“I SAID, I'll get you both in the end, did she listen to ME? NO, they NEVER DO.”


It was the same woman who was at Amelia's house–the director of the orphanage or as we later find out, more commonly known amongst the kids of the orphanage “Teufels Frau meaning Devil Woman”–aaand I had the feeling she wanted to make our lives for us as terrible as possible.


“So, you like what I’ve done with the place?” Teufels Frau asked.

“Yes madam,” replied the policeman.


She completely ignored him. She turned her attention to us.


“Oooh, and here they are. The orphans of the hour,” she said in a sarcastic tone.


We stood there looking at the sad orphanage not wanting to move, not wanting to leave the green, soft warm grass.


“WELL… don’t just STAND there, come inside!”


As much as I just wanted to run away and never stop I knew it would do no good. So we followed her inside, a woman came up to Teufels Frau and gave her what seemed to be some black coffee. Teufels Frau took the coffee barely acknowledging her and started slurping at it. The other woman was wearing a bright yellow shirt and a white skirt.


“Olivia,” SLURRRRRP, “show them around,” Teufels Frau said in between slurps.

“Of course mam,” the cleaning maid– or Olivia said.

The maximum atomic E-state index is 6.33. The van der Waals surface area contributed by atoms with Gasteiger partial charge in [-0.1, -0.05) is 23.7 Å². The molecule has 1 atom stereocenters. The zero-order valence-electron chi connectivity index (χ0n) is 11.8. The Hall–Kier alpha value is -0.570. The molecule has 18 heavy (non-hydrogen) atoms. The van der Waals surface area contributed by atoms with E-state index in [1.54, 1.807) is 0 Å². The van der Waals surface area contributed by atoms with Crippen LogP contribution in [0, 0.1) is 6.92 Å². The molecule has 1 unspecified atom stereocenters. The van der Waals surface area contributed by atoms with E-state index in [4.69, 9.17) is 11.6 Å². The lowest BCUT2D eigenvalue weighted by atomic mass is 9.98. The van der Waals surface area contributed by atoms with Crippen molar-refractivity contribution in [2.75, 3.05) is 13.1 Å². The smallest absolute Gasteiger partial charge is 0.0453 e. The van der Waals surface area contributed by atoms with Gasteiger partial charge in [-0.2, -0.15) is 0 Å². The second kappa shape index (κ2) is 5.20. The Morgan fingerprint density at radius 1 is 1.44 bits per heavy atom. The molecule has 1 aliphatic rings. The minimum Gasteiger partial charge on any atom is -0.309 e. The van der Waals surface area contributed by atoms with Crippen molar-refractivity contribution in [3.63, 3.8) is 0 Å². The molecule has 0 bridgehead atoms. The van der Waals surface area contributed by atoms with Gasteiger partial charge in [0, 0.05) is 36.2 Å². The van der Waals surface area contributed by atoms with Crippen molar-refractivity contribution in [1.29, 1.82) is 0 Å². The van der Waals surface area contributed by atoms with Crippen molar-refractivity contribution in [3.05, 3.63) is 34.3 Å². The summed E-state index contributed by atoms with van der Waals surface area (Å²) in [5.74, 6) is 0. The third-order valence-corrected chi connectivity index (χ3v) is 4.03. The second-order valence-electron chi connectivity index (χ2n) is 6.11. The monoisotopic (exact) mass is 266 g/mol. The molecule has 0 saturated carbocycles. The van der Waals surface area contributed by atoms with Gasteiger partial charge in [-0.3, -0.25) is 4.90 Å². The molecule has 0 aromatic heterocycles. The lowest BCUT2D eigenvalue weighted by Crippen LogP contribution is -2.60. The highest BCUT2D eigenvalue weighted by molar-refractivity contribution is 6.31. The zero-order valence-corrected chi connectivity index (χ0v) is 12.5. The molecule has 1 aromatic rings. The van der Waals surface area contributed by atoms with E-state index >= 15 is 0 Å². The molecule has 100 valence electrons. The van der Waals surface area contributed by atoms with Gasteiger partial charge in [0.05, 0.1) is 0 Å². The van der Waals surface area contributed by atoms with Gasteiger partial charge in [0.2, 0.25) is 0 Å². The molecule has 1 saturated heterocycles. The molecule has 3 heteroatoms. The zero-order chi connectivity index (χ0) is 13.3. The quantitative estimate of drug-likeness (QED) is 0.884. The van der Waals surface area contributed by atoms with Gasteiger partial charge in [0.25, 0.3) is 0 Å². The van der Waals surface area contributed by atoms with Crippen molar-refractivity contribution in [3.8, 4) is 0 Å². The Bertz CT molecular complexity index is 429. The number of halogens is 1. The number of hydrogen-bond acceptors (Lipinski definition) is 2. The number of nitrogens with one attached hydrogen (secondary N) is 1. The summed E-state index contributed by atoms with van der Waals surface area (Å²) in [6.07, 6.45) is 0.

She waved us to follow her and if you could believe it, it was even worse the further we got inside. Every surface was covered with at least 3 layers of dust, the walls were stained, the floorboards creaked and the beds were lumpy as hell. There were 24 other kids that I counted from our tour. At last, she ended the tour on the second floor, bunk 25. The beds looked like–at very best–an animal had died there.


“Sorry about the beds,” Olivia said to us. “They haven't been used in a few years.”

“Uh, that's okay … I think.” I replied. 

“Sure there is a lump here and there, and you may find an ant or mouse from time to time, but it's not as bad as you think.” She told us. 

Evelyn and I sat down on the bed.


“Yea,” Evelyn sounded like herself again for what seemed the first time in forever. 

“They're not THAT bad.” 

Olivia started to walk away, “I’ll let you both get settled. There is lunch downstairs when you are ready to head down.”

“Thanks” Evelyn and I said at the same time.


We could hear Olivia laughing to herself as she walked down the staircase. We unpacked the clothes we had–which we had very little of–and put them in a side drawer that was in the corner and headed downstairs. There was a little landing where the middle of the stairs were. We stopped and looked over the landing below. There was a medium sized room at the bottom of the steps with a hallway branching off leading to a light filled room–the dining room. We started towards the dining room, sounds of chatter filling the air. 

The room was packed…



I hope you've liked the first part of my story. I guess this is the moment where I give final words of wisdom, I'm not much of a fan of those, but here I go.


No matter who you are, no matter where you're from, know this.

There is always someone out there who loves and cares for you.

When you're down or when things seem that they can't be any worse,

think about this person out there, loving and caring for you

the way Amelia was for Evelyn and me.

Goodbye and farewell.

~~~Rudy Hans Meminger